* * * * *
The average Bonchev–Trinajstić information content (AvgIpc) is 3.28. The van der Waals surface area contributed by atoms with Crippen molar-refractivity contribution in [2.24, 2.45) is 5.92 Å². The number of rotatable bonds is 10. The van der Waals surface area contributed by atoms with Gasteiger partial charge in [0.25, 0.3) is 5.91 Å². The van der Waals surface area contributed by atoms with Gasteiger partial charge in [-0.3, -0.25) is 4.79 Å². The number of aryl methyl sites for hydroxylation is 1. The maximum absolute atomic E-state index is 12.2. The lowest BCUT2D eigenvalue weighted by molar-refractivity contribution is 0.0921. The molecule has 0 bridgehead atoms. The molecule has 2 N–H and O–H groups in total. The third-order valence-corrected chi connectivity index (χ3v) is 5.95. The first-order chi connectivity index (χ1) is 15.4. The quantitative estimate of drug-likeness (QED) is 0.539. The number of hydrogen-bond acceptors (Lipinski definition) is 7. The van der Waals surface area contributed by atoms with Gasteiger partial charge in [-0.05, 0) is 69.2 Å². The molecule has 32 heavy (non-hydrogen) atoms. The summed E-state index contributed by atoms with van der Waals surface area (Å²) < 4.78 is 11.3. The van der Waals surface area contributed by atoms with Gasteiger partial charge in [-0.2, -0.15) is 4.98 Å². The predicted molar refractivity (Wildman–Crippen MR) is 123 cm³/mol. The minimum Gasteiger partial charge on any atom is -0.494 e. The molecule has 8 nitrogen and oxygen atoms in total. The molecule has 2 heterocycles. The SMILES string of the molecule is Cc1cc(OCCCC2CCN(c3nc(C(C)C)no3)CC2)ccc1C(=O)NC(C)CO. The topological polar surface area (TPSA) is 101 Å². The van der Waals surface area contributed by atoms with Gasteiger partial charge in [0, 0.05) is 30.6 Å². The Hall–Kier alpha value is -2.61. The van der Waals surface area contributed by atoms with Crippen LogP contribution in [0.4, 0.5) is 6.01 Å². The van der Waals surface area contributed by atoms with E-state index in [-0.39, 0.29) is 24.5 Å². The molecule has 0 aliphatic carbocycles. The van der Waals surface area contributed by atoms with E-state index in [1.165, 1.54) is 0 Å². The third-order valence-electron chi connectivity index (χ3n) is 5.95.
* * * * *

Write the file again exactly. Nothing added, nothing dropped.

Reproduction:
The average Bonchev–Trinajstić information content (AvgIpc) is 3.28. The van der Waals surface area contributed by atoms with Crippen molar-refractivity contribution in [2.24, 2.45) is 5.92 Å². The number of rotatable bonds is 10. The van der Waals surface area contributed by atoms with Gasteiger partial charge in [0.25, 0.3) is 5.91 Å². The van der Waals surface area contributed by atoms with Gasteiger partial charge in [-0.3, -0.25) is 4.79 Å². The number of aryl methyl sites for hydroxylation is 1. The maximum absolute atomic E-state index is 12.2. The lowest BCUT2D eigenvalue weighted by molar-refractivity contribution is 0.0921. The molecule has 0 bridgehead atoms. The molecule has 2 N–H and O–H groups in total. The third-order valence-corrected chi connectivity index (χ3v) is 5.95. The first-order chi connectivity index (χ1) is 15.4. The quantitative estimate of drug-likeness (QED) is 0.539. The number of hydrogen-bond acceptors (Lipinski definition) is 7. The van der Waals surface area contributed by atoms with Gasteiger partial charge in [-0.05, 0) is 69.2 Å². The molecule has 32 heavy (non-hydrogen) atoms. The summed E-state index contributed by atoms with van der Waals surface area (Å²) < 4.78 is 11.3. The van der Waals surface area contributed by atoms with Gasteiger partial charge in [-0.2, -0.15) is 4.98 Å². The predicted molar refractivity (Wildman–Crippen MR) is 123 cm³/mol. The minimum Gasteiger partial charge on any atom is -0.494 e. The molecule has 8 nitrogen and oxygen atoms in total. The molecule has 2 heterocycles. The SMILES string of the molecule is Cc1cc(OCCCC2CCN(c3nc(C(C)C)no3)CC2)ccc1C(=O)NC(C)CO. The topological polar surface area (TPSA) is 101 Å². The van der Waals surface area contributed by atoms with Gasteiger partial charge in [0, 0.05) is 30.6 Å². The Hall–Kier alpha value is -2.61. The van der Waals surface area contributed by atoms with Crippen LogP contribution in [0.4, 0.5) is 6.01 Å². The van der Waals surface area contributed by atoms with E-state index in [-0.39, 0.29) is 24.5 Å². The molecule has 0 aliphatic carbocycles. The van der Waals surface area contributed by atoms with E-state index in [1.165, 1.54) is 0 Å². The third-order valence-electron chi connectivity index (χ3n) is 5.95.